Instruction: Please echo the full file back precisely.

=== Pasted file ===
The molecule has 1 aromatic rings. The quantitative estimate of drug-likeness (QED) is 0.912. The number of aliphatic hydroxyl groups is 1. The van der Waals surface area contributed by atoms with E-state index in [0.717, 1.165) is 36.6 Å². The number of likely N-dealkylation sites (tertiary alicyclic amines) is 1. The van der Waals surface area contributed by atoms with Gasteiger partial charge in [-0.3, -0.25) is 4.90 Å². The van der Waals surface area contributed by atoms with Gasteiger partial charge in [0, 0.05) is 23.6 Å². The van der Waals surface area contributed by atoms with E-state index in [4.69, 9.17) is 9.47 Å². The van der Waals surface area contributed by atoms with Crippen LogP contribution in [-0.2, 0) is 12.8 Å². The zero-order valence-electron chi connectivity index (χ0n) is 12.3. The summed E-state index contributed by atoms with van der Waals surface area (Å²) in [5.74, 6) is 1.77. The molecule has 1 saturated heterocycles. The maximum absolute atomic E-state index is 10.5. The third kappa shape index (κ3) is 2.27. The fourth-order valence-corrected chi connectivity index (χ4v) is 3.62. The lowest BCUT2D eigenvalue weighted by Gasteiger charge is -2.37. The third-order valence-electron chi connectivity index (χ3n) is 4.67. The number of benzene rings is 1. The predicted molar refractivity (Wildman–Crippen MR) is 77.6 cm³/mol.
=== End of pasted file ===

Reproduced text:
The molecule has 1 aromatic rings. The quantitative estimate of drug-likeness (QED) is 0.912. The number of aliphatic hydroxyl groups is 1. The van der Waals surface area contributed by atoms with E-state index in [0.717, 1.165) is 36.6 Å². The number of likely N-dealkylation sites (tertiary alicyclic amines) is 1. The van der Waals surface area contributed by atoms with Gasteiger partial charge in [-0.3, -0.25) is 4.90 Å². The van der Waals surface area contributed by atoms with Gasteiger partial charge in [0, 0.05) is 23.6 Å². The van der Waals surface area contributed by atoms with E-state index in [4.69, 9.17) is 9.47 Å². The van der Waals surface area contributed by atoms with Crippen LogP contribution in [-0.2, 0) is 12.8 Å². The zero-order valence-electron chi connectivity index (χ0n) is 12.3. The summed E-state index contributed by atoms with van der Waals surface area (Å²) in [5.74, 6) is 1.77. The molecule has 1 saturated heterocycles. The maximum absolute atomic E-state index is 10.5. The third kappa shape index (κ3) is 2.27. The fourth-order valence-corrected chi connectivity index (χ4v) is 3.62. The lowest BCUT2D eigenvalue weighted by Gasteiger charge is -2.37. The third-order valence-electron chi connectivity index (χ3n) is 4.67. The number of benzene rings is 1. The predicted molar refractivity (Wildman–Crippen MR) is 77.6 cm³/mol.